When Dixie in Hamilton added the raised floor sections on each side of the dance floor..no-one would get up on them. I made a deal with the mgr at the time that if they covered my drinks for the night..I would get up there and dance, and initiate to get others to follow…it worked!
      I loved dancing and met many friends. What I would do to live that era again…thanks for the memories…..

      Bob Cearley

  7. Anyone know what happenned to the photos that were taken at the Hamilton Ohio location in the late Seventies??
    Dixie was the Best! 3 Days a week for me, had many friends there. Can anyone can help me out with this??


  8. Does anyone know who the owner was of Dixie Electric in Columbus, Ohio? 610WTVN had the owner on the radio on Jan 18,2011 where he said he had one last item he found which was a class ring. He said he had a drawer of items which have all been returned to the owners (lost and found) but he would really like to return the ring. The ring is mine from 1978. He gave my name which is signed inside the ring but has been unable to locate me. I would really like to have it back and would appreciate any help!


    • Holy Cow!!!!!! ME!!!!!!!!! Dixie Electric Company, 1976, Wilson Road, Columbus Ohio. Married June 17, 1978. Divorced sometime in 1993.

    • I grew up in Middletown and used to visit the Hamilton & Dayton locations and then went to UD for college and worked as a bouncer in 1984 & 1985 at the Woodman Drive location (was head bouncer for 6 months following Jeff Stoner in that role). Ray Frick was the owner and Chris Thress and another guy were the managers and Jack ?? was the main DJ and his girlfriend was Diane ??. I moved to the Chicago area in early 1986 after graduating from UD, so the Woodman Drive location closed sometime after that.

      Some of the bouncers with me were Rich Miller, Glenn, Tim, Jody, Joe Zink, and the security guards were Harry & Eugene (Carnes).

      Great times!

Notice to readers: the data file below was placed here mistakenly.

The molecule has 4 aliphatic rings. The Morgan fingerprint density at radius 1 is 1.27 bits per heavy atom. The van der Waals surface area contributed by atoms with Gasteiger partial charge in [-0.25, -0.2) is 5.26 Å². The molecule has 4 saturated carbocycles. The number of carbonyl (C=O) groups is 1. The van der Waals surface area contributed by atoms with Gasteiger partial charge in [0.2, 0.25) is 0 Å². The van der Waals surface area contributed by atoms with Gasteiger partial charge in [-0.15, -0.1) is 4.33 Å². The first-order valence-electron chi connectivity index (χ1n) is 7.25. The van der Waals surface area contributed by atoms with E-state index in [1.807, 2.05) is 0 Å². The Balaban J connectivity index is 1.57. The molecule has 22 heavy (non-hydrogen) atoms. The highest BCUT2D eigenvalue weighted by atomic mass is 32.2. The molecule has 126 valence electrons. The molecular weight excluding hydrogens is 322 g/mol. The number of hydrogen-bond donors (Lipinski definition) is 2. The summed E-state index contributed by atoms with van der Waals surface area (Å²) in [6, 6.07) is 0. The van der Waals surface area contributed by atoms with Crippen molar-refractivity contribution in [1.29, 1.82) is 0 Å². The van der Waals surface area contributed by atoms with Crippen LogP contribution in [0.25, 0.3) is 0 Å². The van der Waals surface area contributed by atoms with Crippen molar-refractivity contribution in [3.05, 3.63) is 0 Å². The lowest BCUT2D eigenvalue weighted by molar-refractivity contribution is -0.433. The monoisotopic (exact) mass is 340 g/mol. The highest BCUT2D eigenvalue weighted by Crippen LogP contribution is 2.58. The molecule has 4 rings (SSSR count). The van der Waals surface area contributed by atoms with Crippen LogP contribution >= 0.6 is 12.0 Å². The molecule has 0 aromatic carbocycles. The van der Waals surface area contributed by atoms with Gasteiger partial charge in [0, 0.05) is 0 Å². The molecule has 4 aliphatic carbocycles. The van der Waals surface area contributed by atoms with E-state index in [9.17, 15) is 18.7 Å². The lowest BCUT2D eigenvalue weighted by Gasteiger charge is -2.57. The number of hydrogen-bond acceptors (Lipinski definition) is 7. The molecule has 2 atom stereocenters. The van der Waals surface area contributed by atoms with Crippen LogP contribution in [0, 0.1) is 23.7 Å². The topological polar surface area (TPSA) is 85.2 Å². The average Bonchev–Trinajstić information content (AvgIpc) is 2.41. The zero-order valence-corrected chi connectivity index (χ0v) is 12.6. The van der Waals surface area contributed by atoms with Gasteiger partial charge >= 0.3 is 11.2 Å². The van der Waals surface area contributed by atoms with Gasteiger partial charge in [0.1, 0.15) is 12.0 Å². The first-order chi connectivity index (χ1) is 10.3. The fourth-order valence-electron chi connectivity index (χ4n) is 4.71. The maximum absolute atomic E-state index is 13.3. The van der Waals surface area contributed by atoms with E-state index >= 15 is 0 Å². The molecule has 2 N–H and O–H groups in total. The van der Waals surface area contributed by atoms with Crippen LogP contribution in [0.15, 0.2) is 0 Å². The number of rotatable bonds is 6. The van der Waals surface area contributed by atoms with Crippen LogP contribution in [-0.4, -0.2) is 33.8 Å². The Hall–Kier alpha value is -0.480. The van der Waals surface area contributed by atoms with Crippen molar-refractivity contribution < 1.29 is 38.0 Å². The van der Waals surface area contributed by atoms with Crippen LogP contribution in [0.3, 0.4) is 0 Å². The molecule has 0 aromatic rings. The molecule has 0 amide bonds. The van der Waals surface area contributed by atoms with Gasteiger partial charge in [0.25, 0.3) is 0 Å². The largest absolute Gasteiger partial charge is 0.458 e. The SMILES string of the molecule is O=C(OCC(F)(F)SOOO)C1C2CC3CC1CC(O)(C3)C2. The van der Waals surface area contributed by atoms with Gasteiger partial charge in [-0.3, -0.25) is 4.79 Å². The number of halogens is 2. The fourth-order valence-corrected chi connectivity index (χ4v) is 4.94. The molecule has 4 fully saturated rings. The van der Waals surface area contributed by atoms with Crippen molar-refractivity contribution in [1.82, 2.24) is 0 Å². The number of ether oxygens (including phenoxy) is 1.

9. Friday night,,, 9`pm,,, the lights go dim,,, then outa no where,, the opening riffs of loverboy ” turn me loose ” overpowering all,,,,,,,,,,,,,and you knew you were well on your way to one hellu`va night,,,,, and the woman,,,my God,they looked like they would rock your world,,, and for the most part,,, quite often they did,, soapers n beer,,, ludes,,,, magical,,,,, now as I look back,,, I think man what a ride 1978 -1980

  10. Yeah kids, I met my first exwife at Dixie ( in perrysburg, oh.) 1978 God, I spent a fortune on booze. My friend and I made a pact to go there every nite of the week until one of us said “uncle” After one hundred eighty two nites of beer drinking and partying, I had to call it quits. We had ink stamps up and down both arms that wouldn’t wash off.

  11. I worked at the Dixie between Toledo and Bowling Green in 1974 and 1975. 4000 kids on Saturday nights, if I remember right. Great times!

  12. I worked there in as a boincer 1979-80 – loud music and late nights but a lot of fun too. My old RA Mike Titmuss ran the place then.

  13. I started going to the Perrysburg, Ohio Dixie during the summer of 1976. I mainly attended Thursday night with my friends. I can’t remember how much a pitcher of 3.2 beer cost, but it was affordable! I beleive the last time I stopped in was 1979, but by that time I was dancing on the tables at Ahmeds Bar in the west end of Toledo. Such magical times. And the freedom to perform magic.

  14. I was a Dixie DJ for several years. I started in Perrysburg and then transferred to Cleveland. I would substitute from time to time in Hamilton, Dayton, and Columbus. Had a blast every night of the week.

    • When were you a DJ at perrysburg location ? I use to frequent Dixie in Perrysburg in early 80’s I think the DJ name I remember was Leo (did you know him) I was thinking of putting up a Facebook page for Perrysburg location. I have some pictures I can post. I love to find one of the old Dixie electric beer glasses. Sorry lots of memories coming back.

  15. I think the disco floor is now on the back wall at use to be brewsky’s (now a mexican disco) behind the dj ,….and still lights up…kind of a cool lighting effect